PHOENIX: US Airways, the most recent member of the airline industry to face scrutiny for stricter policies to combat terrorism, is pushing the message that its employees do not use racial profiling when determining the threat of passengers.
The major airline came under fire from Muslim groups last week when six Muslim clerics were handcuffed and escorted off a flight that was going from Minneapolis to Phoenix on their return trip from the North American Imams Federation conference, sparking Islamic advocacy groups to call for an investigation and a boycott of the airline.
The incident unfolded on November 20, prompting US Airways to defend its policies to the passengers and the media. "Our immediate focus is talking with the customers and establishing that dialogue," said Andrea Radar, director of corporate communications for US Airways.
"We have to make sure we do everything we can to ensure the safety of the airplane," Radar added. "We have experienced crew, and we do not profile and we do not discriminate, but we do have certain procedures [for removing a passenger from a plane.]"
Despite US Airways assertions, the incident has generated cries from Muslim groups. The Council of American Islamic Relations (CAIR) is considering legal action on behalf of the Imams and is still considering its PR response, but is leaning towards launching an extensive educational campaign to educate Americans about the difference between terrorists and the Muslim religion.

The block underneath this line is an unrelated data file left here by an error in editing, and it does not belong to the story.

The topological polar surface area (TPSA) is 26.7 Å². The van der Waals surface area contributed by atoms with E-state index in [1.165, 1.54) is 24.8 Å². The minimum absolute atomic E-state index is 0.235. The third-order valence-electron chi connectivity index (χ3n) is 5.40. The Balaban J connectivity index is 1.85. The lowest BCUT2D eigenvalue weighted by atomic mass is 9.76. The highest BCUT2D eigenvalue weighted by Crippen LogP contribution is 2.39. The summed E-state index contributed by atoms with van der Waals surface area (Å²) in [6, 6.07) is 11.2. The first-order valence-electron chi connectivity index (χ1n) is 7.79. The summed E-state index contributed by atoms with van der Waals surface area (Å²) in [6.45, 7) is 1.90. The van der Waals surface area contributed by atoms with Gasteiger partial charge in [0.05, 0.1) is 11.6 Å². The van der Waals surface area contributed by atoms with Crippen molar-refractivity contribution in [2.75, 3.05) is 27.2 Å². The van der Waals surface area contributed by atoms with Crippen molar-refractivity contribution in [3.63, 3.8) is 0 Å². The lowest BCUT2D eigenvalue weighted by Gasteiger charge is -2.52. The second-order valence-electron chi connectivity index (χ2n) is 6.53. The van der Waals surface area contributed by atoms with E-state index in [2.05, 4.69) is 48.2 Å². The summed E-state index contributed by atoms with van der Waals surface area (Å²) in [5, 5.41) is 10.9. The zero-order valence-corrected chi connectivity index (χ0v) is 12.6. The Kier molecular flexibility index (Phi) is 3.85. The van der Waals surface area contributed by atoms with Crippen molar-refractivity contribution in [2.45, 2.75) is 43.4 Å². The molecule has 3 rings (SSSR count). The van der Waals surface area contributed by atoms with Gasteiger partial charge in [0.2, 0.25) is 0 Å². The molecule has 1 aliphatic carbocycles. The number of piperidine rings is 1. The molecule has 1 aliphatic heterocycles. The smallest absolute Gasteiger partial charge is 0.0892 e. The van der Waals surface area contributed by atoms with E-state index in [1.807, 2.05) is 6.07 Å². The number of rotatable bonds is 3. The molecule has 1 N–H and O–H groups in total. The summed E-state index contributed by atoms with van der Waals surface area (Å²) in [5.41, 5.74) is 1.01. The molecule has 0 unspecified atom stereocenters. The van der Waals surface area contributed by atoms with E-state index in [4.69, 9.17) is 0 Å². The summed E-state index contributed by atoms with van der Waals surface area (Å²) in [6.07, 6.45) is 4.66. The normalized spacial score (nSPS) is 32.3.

"In the past when these kinds of incidents have occurred, we tried to make lemons into lemonade," said Ibrahim Hooper, communications director for CAIR. "We gave away free Korans when there were allegations that the Koran was desecrated at Guantanamo and we gave away free books and DVDs about the Prophet Mohammed when the Danish cartoon incident occurred. When these kind of negative events occur, you have to try to turn them into positive teaching opportunities."
Radar said that the airline is considering outreach to the Muslim groups, but has not yet made any concerted efforts. The air giant is trying to educate its passengers by issuing warnings about the proper conduct on the airplane without informing people who might want to use that information for terrorist means.
"We consider this a customer service and a security issue," said Radar. "We do not think it is indicative of any national debate."
The Air Transport Association would not comment on the activity of one of its member airlines.